Above: A new-fangled cross frame bicycle outside Castle Inn, Chiddingstone, Kent. From ‘Illustrated Sporting & Dramatic News’ magazine, 23rd April, 1887.
Below: This Transitional Velocipede in the same location outside Castle Inn, Chiddingstone, Kent. Photographed January, 2014
1870 Transitional Velocipede
36″ Front Wheel, 26″ Rear Wheel
37″ from top of saddle to ground
An Extremely Rare Early Transitional
This is one of the earliest transitional velocipedes. The rear wheel is smaller than the first generation of velocipede, but the design has not yet evolved into a very small rear wheel, which is the more common variety of ‘transitional.’ Observe the elegance of the machine: the design of the backbone; the spring curved at the rear; the tapered head; quality joints and fittings.
It has its original wheels, with a rebuilt hub in the rear and some replacement spokes.
FROM VELOCIPEDE TO TRANSITIONAL TO ORDINARY (PENNY FARTHING)
When the Velocipede first went on sale to the public in Great Britain in 1869, the public’s response was instantly positive. As a result, every engineer and blacksmith who was able started making velocipedes in earnest. Everyone wanted a part of this revolutionary new machine.
Many hundreds of velocipedes were made and sold in 1869, and many of the manufacturers immediately put this income towards improving the velocipede’s design.
The main problem was that the machine required an athletic rider. Johnson’s Hobby Horse had set a precedent in 1819 for a lady’s model, so makers in 1869 also considered ways to adapt the velocipede so female riders – as well as gentlemen with shorted legs – could use it.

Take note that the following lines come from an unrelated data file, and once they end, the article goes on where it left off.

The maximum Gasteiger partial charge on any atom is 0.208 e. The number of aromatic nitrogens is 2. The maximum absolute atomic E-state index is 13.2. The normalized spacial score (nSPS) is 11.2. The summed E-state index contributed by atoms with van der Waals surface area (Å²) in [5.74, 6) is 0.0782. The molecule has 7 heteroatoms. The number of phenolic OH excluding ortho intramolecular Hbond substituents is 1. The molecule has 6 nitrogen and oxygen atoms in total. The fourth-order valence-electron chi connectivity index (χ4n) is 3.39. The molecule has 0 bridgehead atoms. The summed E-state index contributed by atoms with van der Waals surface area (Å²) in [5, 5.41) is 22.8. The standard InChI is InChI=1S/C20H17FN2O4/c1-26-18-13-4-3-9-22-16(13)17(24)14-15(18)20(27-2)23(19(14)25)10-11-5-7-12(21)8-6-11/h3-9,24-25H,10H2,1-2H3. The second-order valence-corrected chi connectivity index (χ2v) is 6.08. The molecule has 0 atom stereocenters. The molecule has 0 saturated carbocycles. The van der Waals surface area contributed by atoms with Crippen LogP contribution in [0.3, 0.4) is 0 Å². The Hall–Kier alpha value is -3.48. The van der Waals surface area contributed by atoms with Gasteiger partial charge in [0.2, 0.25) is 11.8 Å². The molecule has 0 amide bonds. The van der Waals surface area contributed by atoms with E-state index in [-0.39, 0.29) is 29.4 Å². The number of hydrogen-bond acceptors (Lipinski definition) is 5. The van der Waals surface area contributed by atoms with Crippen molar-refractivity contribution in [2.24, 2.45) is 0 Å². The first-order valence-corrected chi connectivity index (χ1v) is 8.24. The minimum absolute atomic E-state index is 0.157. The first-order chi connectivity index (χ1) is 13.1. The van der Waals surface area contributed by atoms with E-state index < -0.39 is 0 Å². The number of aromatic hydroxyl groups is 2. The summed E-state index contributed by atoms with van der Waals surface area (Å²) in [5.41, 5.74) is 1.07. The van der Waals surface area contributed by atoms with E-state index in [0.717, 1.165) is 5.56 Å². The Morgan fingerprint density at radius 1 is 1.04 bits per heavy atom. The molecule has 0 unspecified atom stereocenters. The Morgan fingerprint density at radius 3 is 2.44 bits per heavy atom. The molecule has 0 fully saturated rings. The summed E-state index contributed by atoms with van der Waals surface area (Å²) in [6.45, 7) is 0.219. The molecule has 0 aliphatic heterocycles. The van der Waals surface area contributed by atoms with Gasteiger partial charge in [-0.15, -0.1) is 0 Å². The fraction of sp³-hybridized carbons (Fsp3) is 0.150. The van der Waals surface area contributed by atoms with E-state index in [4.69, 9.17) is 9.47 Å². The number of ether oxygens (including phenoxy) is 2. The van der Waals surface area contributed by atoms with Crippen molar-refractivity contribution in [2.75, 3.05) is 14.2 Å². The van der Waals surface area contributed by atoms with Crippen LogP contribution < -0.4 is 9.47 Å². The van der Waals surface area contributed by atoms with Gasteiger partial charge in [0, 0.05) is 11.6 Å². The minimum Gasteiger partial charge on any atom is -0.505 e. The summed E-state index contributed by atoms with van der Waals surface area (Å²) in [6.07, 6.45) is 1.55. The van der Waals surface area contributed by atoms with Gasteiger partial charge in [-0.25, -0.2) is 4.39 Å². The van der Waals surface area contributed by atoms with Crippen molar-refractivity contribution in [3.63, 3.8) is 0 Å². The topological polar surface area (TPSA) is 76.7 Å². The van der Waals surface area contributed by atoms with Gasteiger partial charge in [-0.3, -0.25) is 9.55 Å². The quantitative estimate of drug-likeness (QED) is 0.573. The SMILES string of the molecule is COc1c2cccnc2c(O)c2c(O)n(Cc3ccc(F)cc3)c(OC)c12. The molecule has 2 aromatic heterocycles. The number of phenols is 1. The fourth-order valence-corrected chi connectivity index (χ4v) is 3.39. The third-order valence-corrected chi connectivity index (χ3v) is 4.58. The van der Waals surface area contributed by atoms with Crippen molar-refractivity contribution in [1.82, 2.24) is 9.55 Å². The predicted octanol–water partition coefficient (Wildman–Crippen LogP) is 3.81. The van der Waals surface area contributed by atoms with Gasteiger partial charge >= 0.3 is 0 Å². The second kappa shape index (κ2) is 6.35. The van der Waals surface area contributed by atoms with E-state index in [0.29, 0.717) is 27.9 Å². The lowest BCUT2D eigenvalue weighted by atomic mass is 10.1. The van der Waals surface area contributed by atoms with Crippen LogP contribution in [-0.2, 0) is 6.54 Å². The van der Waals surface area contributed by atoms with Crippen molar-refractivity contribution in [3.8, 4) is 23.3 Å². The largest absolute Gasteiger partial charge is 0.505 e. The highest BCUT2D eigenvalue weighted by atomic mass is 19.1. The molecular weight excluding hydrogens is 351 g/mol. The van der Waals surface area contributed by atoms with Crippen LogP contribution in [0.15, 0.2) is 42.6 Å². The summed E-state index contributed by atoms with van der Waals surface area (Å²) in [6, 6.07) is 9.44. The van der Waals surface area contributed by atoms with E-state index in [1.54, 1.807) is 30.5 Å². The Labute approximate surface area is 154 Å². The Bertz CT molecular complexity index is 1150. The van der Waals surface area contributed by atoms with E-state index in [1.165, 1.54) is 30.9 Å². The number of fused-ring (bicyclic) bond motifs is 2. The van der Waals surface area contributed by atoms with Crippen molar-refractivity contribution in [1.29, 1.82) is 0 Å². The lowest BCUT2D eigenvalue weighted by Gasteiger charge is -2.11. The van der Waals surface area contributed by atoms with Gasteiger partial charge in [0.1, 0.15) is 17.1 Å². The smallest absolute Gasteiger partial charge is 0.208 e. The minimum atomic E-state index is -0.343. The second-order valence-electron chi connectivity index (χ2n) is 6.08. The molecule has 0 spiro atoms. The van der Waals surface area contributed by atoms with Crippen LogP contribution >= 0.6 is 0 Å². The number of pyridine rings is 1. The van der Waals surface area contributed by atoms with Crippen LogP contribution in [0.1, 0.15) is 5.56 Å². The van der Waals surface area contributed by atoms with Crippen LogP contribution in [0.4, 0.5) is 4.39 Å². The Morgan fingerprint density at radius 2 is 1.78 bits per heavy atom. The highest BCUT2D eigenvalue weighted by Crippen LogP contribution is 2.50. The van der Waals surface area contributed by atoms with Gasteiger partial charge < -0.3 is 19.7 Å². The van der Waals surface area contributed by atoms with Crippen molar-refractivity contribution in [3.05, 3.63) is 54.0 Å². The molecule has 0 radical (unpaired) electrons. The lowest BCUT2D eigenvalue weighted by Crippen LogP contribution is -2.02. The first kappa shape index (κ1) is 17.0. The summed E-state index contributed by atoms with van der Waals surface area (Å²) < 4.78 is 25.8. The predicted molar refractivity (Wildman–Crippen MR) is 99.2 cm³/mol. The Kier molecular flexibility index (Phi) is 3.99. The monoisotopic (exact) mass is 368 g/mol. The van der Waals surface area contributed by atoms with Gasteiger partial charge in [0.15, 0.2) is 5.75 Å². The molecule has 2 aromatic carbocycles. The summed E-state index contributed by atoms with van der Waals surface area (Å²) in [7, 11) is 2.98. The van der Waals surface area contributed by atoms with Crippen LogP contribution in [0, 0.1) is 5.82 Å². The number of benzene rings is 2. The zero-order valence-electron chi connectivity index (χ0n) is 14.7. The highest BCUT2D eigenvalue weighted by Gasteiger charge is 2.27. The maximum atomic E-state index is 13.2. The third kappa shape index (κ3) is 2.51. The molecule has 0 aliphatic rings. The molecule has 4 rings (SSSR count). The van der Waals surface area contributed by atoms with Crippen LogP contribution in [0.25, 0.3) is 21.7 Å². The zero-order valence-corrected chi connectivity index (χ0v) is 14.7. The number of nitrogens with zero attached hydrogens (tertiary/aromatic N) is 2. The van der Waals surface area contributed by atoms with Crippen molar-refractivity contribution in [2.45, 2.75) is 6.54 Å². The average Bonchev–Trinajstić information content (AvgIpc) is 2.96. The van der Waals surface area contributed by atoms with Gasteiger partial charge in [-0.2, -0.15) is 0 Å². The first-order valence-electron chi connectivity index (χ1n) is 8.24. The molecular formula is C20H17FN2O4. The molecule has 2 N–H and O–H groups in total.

This evolution required the rear wheel to become smaller in order to reduce the wheelbase. A few years later, they were also designed with a larger front wheel to propel the machine forward more efficiently.
But for several years from 1870, velocipedes retained standard size front wheels with rear wheels decreasing in size. In other words, they were part-velocipede, part-ordinary.
These ‘half-way’ machines did not have a special name at the time – in fact there were few of them, as bicycle evolution progressed relatively swiftly from velocipede to ordinary – but they are now retrospectively known as ‘transitionals.’
Observe the evolution in the illustrations below:
1. 1869 VELOCIPEDE – FULL SIZE REAR WHEEL; SPRING RIGHT-ANGLED AT REAR
2. FIRST STAGE OF TRANSITIONAL (This Machine) – SLIGHTLY SMALLER REAR WHEEL; SPRING CURVED AT REAR
2. SECOND STAGE OF TRANSITIONAL – EVEN SMALLER REAR WHEEL; SPRING CURVED AT REAR